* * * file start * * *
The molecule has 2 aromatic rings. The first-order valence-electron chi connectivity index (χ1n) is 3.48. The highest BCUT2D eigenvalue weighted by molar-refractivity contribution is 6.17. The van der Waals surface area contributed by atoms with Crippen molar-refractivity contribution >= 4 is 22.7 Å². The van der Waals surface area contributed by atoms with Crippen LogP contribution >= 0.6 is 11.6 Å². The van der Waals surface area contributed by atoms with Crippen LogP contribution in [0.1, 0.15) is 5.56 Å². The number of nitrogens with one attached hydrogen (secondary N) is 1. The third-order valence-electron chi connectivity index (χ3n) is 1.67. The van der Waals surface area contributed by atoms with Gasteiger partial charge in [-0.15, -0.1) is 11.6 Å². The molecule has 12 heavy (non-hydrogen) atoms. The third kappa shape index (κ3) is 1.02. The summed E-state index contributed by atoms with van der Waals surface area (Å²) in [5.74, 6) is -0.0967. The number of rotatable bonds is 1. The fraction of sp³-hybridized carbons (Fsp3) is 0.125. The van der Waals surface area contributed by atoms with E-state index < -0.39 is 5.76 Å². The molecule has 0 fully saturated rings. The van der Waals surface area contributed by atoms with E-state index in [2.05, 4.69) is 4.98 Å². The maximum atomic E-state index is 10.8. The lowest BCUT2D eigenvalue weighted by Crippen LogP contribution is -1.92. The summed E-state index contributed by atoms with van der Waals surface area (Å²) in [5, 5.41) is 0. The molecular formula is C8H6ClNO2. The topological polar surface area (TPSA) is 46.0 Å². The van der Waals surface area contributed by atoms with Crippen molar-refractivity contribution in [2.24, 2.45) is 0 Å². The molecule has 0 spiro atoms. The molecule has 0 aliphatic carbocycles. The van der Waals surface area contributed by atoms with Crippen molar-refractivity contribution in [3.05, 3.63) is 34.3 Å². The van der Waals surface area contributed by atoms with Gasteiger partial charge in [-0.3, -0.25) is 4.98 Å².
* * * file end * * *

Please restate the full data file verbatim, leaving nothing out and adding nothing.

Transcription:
The molecule has 2 aromatic rings. The first-order valence-electron chi connectivity index (χ1n) is 3.48. The highest BCUT2D eigenvalue weighted by molar-refractivity contribution is 6.17. The van der Waals surface area contributed by atoms with Crippen molar-refractivity contribution >= 4 is 22.7 Å². The van der Waals surface area contributed by atoms with Crippen LogP contribution >= 0.6 is 11.6 Å². The van der Waals surface area contributed by atoms with Crippen LogP contribution in [0.1, 0.15) is 5.56 Å². The number of nitrogens with one attached hydrogen (secondary N) is 1. The third-order valence-electron chi connectivity index (χ3n) is 1.67. The van der Waals surface area contributed by atoms with Gasteiger partial charge in [-0.15, -0.1) is 11.6 Å². The molecule has 12 heavy (non-hydrogen) atoms. The third kappa shape index (κ3) is 1.02. The summed E-state index contributed by atoms with van der Waals surface area (Å²) in [5.74, 6) is -0.0967. The number of rotatable bonds is 1. The fraction of sp³-hybridized carbons (Fsp3) is 0.125. The van der Waals surface area contributed by atoms with E-state index < -0.39 is 5.76 Å². The molecule has 0 fully saturated rings. The van der Waals surface area contributed by atoms with E-state index in [2.05, 4.69) is 4.98 Å². The maximum atomic E-state index is 10.8. The lowest BCUT2D eigenvalue weighted by Crippen LogP contribution is -1.92. The summed E-state index contributed by atoms with van der Waals surface area (Å²) in [5, 5.41) is 0. The molecular formula is C8H6ClNO2. The topological polar surface area (TPSA) is 46.0 Å². The van der Waals surface area contributed by atoms with Crippen molar-refractivity contribution in [2.24, 2.45) is 0 Å². The molecule has 0 spiro atoms. The molecule has 0 aliphatic carbocycles. The van der Waals surface area contributed by atoms with Crippen molar-refractivity contribution in [3.05, 3.63) is 34.3 Å². The van der Waals surface area contributed by atoms with Gasteiger partial charge in [-0.3, -0.25) is 4.98 Å².